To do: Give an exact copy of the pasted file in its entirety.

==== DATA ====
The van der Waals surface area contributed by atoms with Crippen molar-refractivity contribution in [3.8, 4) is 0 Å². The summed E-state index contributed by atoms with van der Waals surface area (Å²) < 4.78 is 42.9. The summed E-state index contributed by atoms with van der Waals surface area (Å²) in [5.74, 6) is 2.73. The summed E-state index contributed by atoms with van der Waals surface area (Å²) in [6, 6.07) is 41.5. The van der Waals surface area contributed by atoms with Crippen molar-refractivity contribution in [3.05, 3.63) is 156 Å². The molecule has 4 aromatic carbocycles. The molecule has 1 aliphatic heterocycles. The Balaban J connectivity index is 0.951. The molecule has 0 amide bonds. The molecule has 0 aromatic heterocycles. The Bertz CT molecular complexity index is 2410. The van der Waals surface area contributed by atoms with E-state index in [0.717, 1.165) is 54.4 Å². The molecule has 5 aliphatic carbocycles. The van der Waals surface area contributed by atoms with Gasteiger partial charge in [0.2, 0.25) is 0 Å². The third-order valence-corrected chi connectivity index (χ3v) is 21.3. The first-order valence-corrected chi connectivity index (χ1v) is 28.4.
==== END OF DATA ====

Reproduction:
The van der Waals surface area contributed by atoms with Crippen molar-refractivity contribution in [3.8, 4) is 0 Å². The summed E-state index contributed by atoms with van der Waals surface area (Å²) < 4.78 is 42.9. The summed E-state index contributed by atoms with van der Waals surface area (Å²) in [5.74, 6) is 2.73. The summed E-state index contributed by atoms with van der Waals surface area (Å²) in [6, 6.07) is 41.5. The van der Waals surface area contributed by atoms with Crippen molar-refractivity contribution in [3.05, 3.63) is 156 Å². The molecule has 4 aromatic carbocycles. The molecule has 1 aliphatic heterocycles. The Balaban J connectivity index is 0.951. The molecule has 0 amide bonds. The molecule has 0 aromatic heterocycles. The Bertz CT molecular complexity index is 2410. The van der Waals surface area contributed by atoms with E-state index in [0.717, 1.165) is 54.4 Å². The molecule has 5 aliphatic carbocycles. The van der Waals surface area contributed by atoms with Gasteiger partial charge in [0.2, 0.25) is 0 Å². The third-order valence-corrected chi connectivity index (χ3v) is 21.3. The first-order valence-corrected chi connectivity index (χ1v) is 28.4.